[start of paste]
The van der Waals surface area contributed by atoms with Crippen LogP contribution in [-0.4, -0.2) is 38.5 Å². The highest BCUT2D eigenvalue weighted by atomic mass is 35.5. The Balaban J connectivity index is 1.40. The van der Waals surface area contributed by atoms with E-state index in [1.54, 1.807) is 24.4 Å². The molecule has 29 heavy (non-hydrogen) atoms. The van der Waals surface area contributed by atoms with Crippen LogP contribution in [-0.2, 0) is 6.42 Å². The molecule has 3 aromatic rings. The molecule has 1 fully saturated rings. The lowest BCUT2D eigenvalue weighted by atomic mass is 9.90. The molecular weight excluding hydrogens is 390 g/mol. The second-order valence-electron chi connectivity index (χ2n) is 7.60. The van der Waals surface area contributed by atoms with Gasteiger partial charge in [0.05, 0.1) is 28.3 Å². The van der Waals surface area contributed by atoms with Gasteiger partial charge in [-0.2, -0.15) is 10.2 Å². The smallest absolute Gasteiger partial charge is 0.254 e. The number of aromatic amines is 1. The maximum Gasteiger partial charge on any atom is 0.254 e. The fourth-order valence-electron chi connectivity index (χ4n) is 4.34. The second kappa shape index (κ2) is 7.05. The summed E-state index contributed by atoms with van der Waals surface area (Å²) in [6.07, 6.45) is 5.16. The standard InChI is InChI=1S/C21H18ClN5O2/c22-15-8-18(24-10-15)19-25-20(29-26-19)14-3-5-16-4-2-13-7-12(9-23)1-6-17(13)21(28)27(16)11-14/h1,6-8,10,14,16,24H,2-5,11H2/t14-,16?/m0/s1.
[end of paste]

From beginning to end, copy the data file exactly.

The van der Waals surface area contributed by atoms with Crippen LogP contribution in [-0.4, -0.2) is 38.5 Å². The highest BCUT2D eigenvalue weighted by atomic mass is 35.5. The Balaban J connectivity index is 1.40. The van der Waals surface area contributed by atoms with E-state index in [1.54, 1.807) is 24.4 Å². The molecule has 29 heavy (non-hydrogen) atoms. The van der Waals surface area contributed by atoms with Crippen LogP contribution in [-0.2, 0) is 6.42 Å². The molecule has 3 aromatic rings. The molecule has 1 fully saturated rings. The lowest BCUT2D eigenvalue weighted by atomic mass is 9.90. The molecular weight excluding hydrogens is 390 g/mol. The second-order valence-electron chi connectivity index (χ2n) is 7.60. The van der Waals surface area contributed by atoms with Gasteiger partial charge in [0.05, 0.1) is 28.3 Å². The van der Waals surface area contributed by atoms with Gasteiger partial charge in [-0.2, -0.15) is 10.2 Å². The smallest absolute Gasteiger partial charge is 0.254 e. The number of aromatic amines is 1. The maximum Gasteiger partial charge on any atom is 0.254 e. The fourth-order valence-electron chi connectivity index (χ4n) is 4.34. The second kappa shape index (κ2) is 7.05. The summed E-state index contributed by atoms with van der Waals surface area (Å²) in [6.07, 6.45) is 5.16. The standard InChI is InChI=1S/C21H18ClN5O2/c22-15-8-18(24-10-15)19-25-20(29-26-19)14-3-5-16-4-2-13-7-12(9-23)1-6-17(13)21(28)27(16)11-14/h1,6-8,10,14,16,24H,2-5,11H2/t14-,16?/m0/s1.